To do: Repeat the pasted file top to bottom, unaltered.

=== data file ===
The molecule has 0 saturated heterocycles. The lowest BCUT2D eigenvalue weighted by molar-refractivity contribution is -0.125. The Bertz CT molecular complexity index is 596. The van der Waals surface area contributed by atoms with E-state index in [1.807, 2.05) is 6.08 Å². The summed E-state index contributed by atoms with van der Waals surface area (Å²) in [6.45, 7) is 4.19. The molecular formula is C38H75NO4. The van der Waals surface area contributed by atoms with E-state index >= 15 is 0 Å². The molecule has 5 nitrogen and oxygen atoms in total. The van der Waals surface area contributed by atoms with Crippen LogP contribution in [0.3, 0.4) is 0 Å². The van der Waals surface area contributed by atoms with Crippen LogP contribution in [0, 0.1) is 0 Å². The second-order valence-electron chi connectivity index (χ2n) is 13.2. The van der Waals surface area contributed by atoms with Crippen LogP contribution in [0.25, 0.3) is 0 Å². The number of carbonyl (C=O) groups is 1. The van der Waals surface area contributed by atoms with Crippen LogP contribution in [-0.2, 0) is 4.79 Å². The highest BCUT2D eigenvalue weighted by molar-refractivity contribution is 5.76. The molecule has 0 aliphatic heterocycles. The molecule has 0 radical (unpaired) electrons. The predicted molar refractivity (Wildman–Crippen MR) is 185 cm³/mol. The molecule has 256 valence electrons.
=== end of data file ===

The molecule has 0 saturated heterocycles. The lowest BCUT2D eigenvalue weighted by molar-refractivity contribution is -0.125. The Bertz CT molecular complexity index is 596. The van der Waals surface area contributed by atoms with E-state index in [1.807, 2.05) is 6.08 Å². The summed E-state index contributed by atoms with van der Waals surface area (Å²) in [6.45, 7) is 4.19. The molecular formula is C38H75NO4. The van der Waals surface area contributed by atoms with E-state index >= 15 is 0 Å². The molecule has 5 nitrogen and oxygen atoms in total. The van der Waals surface area contributed by atoms with Crippen LogP contribution in [0.3, 0.4) is 0 Å². The van der Waals surface area contributed by atoms with Crippen LogP contribution in [0, 0.1) is 0 Å². The second-order valence-electron chi connectivity index (χ2n) is 13.2. The van der Waals surface area contributed by atoms with Crippen LogP contribution in [0.25, 0.3) is 0 Å². The number of carbonyl (C=O) groups is 1. The van der Waals surface area contributed by atoms with Crippen LogP contribution in [-0.2, 0) is 4.79 Å². The highest BCUT2D eigenvalue weighted by molar-refractivity contribution is 5.76. The molecule has 0 aliphatic heterocycles. The molecule has 0 radical (unpaired) electrons. The predicted molar refractivity (Wildman–Crippen MR) is 185 cm³/mol. The molecule has 256 valence electrons.